Almost everyone knows the feeling. You're at a restaurant or a holiday meal, and your stomach is telling you it's full, so logically you know you should stop eating.
But what you're eating tastes so good, or your friends and family are still eating, or you don't get this treat very often. So you keep going.
A new study explores the mystery of why this happens, at the most basic level in the brain. It shows that two tiny clusters of cells battle for control of feeding behavior -- and the one that drives eating overpowers the one that says to stop.
It also shows that the brain's own natural opioid system gets involved - and that blocking it with the drug naloxone can stop over-eating.
The researchers studied mice, not over-eating humans. But they do note that the findings could help inform the fight against the global obesity epidemic.
The two groups of brain cells they looked at, called POMC and AgRP, are next-door neighbors in a deep brain region called the arcuate nucleus, or Arc, within a larger region called the hypothalamus, which is a master regulator of motivated behaviors.
"We used a transgenic approach to specifically address the POMC neurons for optogenetic stimulation, and we expected to see a decrease in appetite. Instead, we saw a really remarkable effect," senior author says. "The animals ate like crazy; during the half hour after stimulation, they ate a full day's supply of food."
Previous research showed that the Arc region, and specifically POMC and AgRP neurons, play key roles in feeding behavior.
The gene called POMC (short for pro-opiomelanocortin) has multiple functions: it encodes a stress hormone called ACTH, a natural opioid called beta-endoprhin, and several other molecules called melanocortins.
POMC's products get opposition from products of the AgRP gene, whose name is short for Agouti-Gene-Related Peptide. In general, POMC acts like a brake on feeding when it gets certain signals from the body, and AgRP acts like an accelerator pedal, especially when food is scarce or it's been some time since a meal.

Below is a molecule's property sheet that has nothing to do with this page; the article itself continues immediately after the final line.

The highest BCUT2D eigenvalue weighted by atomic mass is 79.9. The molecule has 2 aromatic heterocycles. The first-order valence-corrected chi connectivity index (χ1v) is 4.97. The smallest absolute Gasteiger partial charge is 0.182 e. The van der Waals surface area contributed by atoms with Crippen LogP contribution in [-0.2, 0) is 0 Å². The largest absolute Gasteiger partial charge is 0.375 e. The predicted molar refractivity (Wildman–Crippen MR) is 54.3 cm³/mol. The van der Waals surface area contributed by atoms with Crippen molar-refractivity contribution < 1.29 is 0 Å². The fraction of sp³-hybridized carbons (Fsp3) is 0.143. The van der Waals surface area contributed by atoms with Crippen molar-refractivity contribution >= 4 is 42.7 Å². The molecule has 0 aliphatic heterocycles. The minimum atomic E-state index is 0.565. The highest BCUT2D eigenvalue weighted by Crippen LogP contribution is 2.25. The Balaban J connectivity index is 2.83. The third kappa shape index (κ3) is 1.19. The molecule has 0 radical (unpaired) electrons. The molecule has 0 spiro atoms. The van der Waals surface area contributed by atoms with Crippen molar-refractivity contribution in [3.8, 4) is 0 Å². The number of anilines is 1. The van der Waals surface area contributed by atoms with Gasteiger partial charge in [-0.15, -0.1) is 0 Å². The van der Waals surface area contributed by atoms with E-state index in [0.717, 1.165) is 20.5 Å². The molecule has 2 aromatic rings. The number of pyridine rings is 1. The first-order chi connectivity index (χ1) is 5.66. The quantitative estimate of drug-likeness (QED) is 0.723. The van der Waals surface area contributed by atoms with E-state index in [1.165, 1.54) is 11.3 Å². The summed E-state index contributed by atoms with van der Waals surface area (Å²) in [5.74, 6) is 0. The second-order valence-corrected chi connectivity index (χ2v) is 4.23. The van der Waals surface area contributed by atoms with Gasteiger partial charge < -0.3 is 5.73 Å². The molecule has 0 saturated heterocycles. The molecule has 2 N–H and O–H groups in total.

But the new study shows for the first time how their activity relates to one another, thanks to a technique called optogenetics. By focusing on unique molecular features of a particular group of neurons, it makes it possible for scientists to target, or address, those cells specifically and activate them selectively.
The serendipitous optogenetic finding about the over-eating mice set off a search for the reason why they overate.The answer was that while they were optogenetically stimulating the POMC cells, they were also unintentionally stimulating a subset of AgRP cells nearby. The two types of cells originate from the same parent cells during embryonic development. That common heritage meant that the transgenic approach by the authors used to address POMC captured not only the POMC neurons but also a segment of the AgRP neuronal system.
In other words, they had turned on both the brake and the gas pedal for eating. When both types of cell got activated, the "keep eating" signal from AgRP cells overpowered the "stop eating" signal from POMC cells. "When both are stimulated at once, AgRP steals the show," says the senior author.